Thousands of UK teens set for climate strike
Scientists say we have 12 years to avoid climate catastrophe. In response, UK students are skipping school today for climate protests, joining other students around the world.
“I know this is a drastic action, this is quite a big step that I am taking,” says 14-year-old Zoe Bonnet. “But I do feel strongly that we have to solve it now … I have to do something.”
Zoe is just one of thousands of British pupils expected to skip lessons today to protest the world’s escalating climate crisis. In an organised day of action, protests are expected to take place in more than 30 towns and cities across the UK.
Jake Woodier, of the UK Youth Climate Coalition, claims that young people “realise that politicians are nowhere near where they need to be on [climate change] and want to do something to change that.”
It will be the latest protest in a global student movement.
It all started last year when 16-year-old Greta Thunberg held a solo protest outside the Swedish parliament. Now, up to 70,000 schoolchildren are taking part every week in hundreds of towns worldwide, with mass student protests in every continent besides Antarctica.
Thunberg was even invited to Davos where she addressed powerful leaders from around the world. “Our house is on fire,” she told them in an extraordinary speech. “I want you to panic. I want you to feel the fear I feel every day. And then I want you to act.”
According to researchers, urgent action is exactly what is needed. In a major study released last year, UN scientists claimed that we have just 12 years to prevent the catastrophic impact of global warming. They called for “rapid, far-reaching and unprecedented changes in all aspects of society.”
Data shows that Earth is on track to exceed 1.5C warming as soon as 2030. Significant warming beyond this point would be devastating and potentially irreversible: coral reefs could be wiped out; sea levels would rise; and deadly wildfires and droughts would become more common.
“Limiting warming to 1.5C is possible within the laws of chemistry and physics,” claims Professor Jim Skea. “The final tick box is political will.” It is this political fight that student protesters are taking up today.
But will the school strikes make a difference? People have been urging politicians to take actions for decades, but many do not feel they are being listened to. Why is this strike any different? Is skipping school really the best way to protest? What other ways could you encourage action on climate change?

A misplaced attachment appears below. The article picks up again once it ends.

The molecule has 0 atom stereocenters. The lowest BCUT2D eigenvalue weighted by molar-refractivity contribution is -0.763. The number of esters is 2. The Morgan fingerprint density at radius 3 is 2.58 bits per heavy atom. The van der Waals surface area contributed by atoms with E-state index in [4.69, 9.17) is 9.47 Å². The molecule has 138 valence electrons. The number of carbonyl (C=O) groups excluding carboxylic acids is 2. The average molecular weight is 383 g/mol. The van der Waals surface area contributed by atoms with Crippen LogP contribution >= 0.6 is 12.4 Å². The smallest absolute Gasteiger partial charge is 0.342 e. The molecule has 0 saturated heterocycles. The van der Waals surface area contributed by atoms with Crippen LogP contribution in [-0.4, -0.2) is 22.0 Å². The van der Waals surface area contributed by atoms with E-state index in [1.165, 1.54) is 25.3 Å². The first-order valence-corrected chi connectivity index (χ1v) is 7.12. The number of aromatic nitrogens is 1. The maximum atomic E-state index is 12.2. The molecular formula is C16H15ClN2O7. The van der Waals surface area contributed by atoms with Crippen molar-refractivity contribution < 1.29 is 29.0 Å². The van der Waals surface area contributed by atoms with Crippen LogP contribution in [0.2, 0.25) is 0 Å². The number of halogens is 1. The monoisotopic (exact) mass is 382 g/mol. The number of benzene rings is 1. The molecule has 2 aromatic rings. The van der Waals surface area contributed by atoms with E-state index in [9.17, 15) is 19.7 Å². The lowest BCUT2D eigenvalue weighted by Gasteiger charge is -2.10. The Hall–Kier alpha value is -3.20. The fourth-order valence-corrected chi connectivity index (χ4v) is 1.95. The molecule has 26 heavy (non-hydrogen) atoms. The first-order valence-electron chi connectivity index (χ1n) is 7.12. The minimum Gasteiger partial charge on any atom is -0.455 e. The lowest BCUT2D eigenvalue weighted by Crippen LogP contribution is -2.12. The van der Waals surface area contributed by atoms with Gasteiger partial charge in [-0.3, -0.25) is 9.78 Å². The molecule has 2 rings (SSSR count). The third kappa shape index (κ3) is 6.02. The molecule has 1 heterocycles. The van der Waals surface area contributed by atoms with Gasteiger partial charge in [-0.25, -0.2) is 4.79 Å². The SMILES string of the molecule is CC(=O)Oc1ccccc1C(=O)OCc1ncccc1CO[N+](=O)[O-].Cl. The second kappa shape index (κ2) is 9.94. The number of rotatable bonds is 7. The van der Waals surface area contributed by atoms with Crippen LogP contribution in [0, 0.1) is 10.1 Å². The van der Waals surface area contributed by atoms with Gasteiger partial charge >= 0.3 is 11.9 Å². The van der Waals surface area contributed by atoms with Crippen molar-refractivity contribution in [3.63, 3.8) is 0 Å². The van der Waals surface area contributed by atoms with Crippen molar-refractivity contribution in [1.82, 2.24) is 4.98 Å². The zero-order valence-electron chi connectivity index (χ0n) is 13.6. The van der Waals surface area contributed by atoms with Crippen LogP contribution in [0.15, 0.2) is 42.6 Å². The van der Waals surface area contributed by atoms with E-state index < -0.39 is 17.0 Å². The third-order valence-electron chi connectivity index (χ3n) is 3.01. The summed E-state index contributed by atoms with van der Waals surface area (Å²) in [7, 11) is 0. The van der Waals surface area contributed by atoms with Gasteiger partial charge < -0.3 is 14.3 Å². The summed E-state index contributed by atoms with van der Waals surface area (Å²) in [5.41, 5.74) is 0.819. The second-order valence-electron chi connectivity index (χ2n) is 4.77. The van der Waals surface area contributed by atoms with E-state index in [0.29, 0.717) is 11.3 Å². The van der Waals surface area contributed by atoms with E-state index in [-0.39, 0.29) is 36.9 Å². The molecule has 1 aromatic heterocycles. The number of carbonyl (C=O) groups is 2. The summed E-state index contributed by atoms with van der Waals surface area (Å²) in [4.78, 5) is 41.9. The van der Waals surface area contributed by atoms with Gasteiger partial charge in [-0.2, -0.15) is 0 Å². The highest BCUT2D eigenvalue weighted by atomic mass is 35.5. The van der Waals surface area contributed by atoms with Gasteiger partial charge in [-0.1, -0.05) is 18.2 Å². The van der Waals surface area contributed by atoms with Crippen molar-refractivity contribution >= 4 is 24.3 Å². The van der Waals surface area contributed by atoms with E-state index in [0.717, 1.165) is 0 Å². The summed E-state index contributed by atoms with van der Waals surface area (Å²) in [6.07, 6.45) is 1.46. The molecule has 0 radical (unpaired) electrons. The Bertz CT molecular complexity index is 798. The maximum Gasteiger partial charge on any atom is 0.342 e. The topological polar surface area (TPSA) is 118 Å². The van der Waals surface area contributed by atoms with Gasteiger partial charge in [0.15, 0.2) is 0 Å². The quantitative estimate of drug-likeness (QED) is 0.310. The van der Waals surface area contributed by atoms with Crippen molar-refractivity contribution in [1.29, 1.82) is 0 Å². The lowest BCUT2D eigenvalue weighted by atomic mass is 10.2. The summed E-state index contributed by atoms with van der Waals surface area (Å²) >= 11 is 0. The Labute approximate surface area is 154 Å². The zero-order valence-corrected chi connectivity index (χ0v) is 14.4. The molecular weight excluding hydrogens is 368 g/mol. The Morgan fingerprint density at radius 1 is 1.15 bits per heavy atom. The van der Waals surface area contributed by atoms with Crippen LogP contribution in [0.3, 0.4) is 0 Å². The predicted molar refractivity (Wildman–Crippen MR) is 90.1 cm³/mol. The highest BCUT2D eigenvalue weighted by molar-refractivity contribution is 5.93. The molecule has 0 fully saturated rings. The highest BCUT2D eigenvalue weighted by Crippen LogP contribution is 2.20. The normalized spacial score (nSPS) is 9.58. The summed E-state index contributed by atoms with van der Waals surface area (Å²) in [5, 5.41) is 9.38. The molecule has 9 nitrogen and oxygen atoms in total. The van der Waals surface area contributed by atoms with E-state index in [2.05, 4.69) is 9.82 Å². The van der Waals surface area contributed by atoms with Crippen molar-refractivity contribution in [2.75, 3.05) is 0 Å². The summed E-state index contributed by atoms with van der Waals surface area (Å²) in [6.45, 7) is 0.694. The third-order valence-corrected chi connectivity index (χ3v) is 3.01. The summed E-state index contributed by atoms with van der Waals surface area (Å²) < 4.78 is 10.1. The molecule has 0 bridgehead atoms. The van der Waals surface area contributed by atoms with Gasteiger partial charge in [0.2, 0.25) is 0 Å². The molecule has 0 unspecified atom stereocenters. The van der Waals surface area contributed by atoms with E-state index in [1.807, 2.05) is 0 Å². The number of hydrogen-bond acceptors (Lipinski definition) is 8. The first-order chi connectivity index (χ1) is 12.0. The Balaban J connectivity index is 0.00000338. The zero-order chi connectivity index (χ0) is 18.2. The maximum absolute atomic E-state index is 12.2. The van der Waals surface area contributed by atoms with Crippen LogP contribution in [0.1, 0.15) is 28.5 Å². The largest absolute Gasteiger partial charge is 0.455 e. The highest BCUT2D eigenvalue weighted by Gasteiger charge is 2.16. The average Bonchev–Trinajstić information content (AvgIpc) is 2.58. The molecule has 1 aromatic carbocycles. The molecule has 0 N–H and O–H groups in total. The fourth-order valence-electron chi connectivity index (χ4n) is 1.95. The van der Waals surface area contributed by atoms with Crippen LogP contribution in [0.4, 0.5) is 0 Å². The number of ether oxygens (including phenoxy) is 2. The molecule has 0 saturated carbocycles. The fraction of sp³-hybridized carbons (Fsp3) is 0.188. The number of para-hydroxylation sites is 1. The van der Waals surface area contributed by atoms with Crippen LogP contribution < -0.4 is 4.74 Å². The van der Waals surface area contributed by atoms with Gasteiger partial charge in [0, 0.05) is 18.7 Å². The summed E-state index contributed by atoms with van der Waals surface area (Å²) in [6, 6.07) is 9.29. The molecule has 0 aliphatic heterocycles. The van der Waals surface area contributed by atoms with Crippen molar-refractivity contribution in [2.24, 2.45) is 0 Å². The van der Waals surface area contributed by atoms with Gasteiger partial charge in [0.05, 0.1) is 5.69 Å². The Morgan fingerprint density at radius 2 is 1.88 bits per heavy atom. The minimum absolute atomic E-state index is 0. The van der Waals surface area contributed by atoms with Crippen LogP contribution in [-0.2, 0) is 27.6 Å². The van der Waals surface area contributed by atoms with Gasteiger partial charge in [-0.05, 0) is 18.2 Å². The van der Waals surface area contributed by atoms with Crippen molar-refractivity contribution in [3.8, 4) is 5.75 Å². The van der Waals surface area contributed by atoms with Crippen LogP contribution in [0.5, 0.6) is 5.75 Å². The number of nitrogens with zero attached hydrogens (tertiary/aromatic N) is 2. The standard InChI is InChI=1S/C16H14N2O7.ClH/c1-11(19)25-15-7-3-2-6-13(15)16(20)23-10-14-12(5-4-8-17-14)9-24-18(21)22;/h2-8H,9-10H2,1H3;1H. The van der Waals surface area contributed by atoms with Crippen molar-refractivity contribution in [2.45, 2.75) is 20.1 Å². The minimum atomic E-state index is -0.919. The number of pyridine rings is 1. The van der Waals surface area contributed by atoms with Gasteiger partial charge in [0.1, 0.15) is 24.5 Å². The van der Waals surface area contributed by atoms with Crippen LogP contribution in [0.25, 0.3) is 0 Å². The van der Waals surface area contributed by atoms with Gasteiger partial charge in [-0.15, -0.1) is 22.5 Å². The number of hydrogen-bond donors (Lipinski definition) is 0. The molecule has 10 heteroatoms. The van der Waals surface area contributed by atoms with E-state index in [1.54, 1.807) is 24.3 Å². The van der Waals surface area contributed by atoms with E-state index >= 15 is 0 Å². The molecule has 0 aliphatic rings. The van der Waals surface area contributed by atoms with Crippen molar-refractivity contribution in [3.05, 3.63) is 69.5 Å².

Should young people be given more of a voice? For many of the students involved, this may be their first taste of organised activism. Is it an encouraging sign for the future? Perhaps these students are acting with the urgency that is desperately missing from governments’ response to climate change.
- Is protest an effective way to cause change?
- Can climate change be avoided?
- Watch the first video link in Become An Expert — it shows 16-year-old Greta Thunberg delivering an impassioned speech to the World Economic Forum. How does she use language in an effective way? Do you find her speech inspiring? Why/why not?
- How can each individual person help fight climate change? Do some research, and find out the three biggest ways that individual people can make a difference. Try to find facts and statistics that back up each point. Present your findings to the class.
Some People Say...
“Climate change is no longer some far-off problem; it is happening here, it is happening now.”Former US President Barack Obama
What do you think?
Q & A
- What do we know?
- Before the protests, a Department for Education spokesperson said that whether students were given official permission to take part in the strikes is a matter for individual schools. “We are clear that pupils can only take term-time leave in exceptional circumstances, and where this leave has been authorised by the headteacher,” the statement said.
- What do we not know?
- We do not yet know exactly how many students are taking part in the protests. According to the Daily Mail, protests were organised in 38 separate towns, with most estimates predicting tens of thousands of participants.
- When something is increasing rapidly, or in this case, getting worse.
- Thunberg started by striking for three weeks outside the Swedish parliament. After the Swedish election, she continued to strike every Friday. She says that missing school is a big sacrifice for her: “I like all subjects. I love learning.”
- Swiss ski resort where the World Economic Forum meets every year. It is regularly attended by the world’s leading figures in politics and business.
- Watch it for yourself by following the first link in Become An Expert.
- Written by the Intergovernmental Panel on Climate Change.
- According to the Paris Agreement, governments have committed to keeping climate change “well below” 2C of warming.
- Wiped out
- Beyond 2C of warming, and scientists predict that 99% of the world’s coral reefs will be wiped out.